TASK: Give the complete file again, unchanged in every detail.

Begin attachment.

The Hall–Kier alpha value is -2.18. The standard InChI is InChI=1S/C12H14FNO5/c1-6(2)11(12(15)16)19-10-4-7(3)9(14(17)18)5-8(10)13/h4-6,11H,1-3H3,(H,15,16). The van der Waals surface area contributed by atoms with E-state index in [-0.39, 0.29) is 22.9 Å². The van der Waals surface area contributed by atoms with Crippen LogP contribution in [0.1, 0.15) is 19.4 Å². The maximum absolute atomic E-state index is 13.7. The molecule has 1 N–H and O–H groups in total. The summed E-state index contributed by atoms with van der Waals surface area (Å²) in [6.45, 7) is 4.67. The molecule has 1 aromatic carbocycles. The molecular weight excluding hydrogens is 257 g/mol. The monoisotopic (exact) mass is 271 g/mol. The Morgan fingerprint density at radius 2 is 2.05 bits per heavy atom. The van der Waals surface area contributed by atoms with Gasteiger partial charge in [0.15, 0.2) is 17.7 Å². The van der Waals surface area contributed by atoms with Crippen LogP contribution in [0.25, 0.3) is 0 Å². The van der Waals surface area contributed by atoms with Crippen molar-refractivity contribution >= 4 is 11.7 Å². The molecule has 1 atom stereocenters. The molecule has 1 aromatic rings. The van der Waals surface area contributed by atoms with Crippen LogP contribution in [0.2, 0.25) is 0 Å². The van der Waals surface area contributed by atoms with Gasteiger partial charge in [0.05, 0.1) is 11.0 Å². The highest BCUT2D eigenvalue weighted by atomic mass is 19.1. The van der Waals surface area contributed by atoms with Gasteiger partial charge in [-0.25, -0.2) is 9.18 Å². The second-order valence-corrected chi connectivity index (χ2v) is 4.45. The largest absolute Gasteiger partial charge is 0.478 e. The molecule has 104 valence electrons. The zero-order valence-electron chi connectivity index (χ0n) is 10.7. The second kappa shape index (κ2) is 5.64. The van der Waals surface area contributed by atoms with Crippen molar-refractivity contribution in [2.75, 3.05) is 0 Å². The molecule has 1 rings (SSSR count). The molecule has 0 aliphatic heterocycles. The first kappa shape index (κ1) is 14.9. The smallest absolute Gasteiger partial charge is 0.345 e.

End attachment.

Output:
The Hall–Kier alpha value is -2.18. The standard InChI is InChI=1S/C12H14FNO5/c1-6(2)11(12(15)16)19-10-4-7(3)9(14(17)18)5-8(10)13/h4-6,11H,1-3H3,(H,15,16). The van der Waals surface area contributed by atoms with E-state index in [-0.39, 0.29) is 22.9 Å². The van der Waals surface area contributed by atoms with Crippen LogP contribution in [0.1, 0.15) is 19.4 Å². The maximum absolute atomic E-state index is 13.7. The molecule has 1 N–H and O–H groups in total. The summed E-state index contributed by atoms with van der Waals surface area (Å²) in [6.45, 7) is 4.67. The molecule has 1 aromatic carbocycles. The molecular weight excluding hydrogens is 257 g/mol. The monoisotopic (exact) mass is 271 g/mol. The Morgan fingerprint density at radius 2 is 2.05 bits per heavy atom. The van der Waals surface area contributed by atoms with Gasteiger partial charge in [0.15, 0.2) is 17.7 Å². The van der Waals surface area contributed by atoms with Crippen LogP contribution in [0.25, 0.3) is 0 Å². The van der Waals surface area contributed by atoms with Crippen molar-refractivity contribution >= 4 is 11.7 Å². The molecule has 1 atom stereocenters. The molecule has 1 aromatic rings. The van der Waals surface area contributed by atoms with Crippen LogP contribution in [0.2, 0.25) is 0 Å². The van der Waals surface area contributed by atoms with Gasteiger partial charge in [0.05, 0.1) is 11.0 Å². The highest BCUT2D eigenvalue weighted by atomic mass is 19.1. The van der Waals surface area contributed by atoms with Gasteiger partial charge in [-0.25, -0.2) is 9.18 Å². The second-order valence-corrected chi connectivity index (χ2v) is 4.45. The largest absolute Gasteiger partial charge is 0.478 e. The molecule has 104 valence electrons. The zero-order valence-electron chi connectivity index (χ0n) is 10.7. The second kappa shape index (κ2) is 5.64. The van der Waals surface area contributed by atoms with Crippen molar-refractivity contribution in [2.75, 3.05) is 0 Å². The molecule has 1 rings (SSSR count). The molecule has 0 aliphatic heterocycles. The first kappa shape index (κ1) is 14.9. The smallest absolute Gasteiger partial charge is 0.345 e.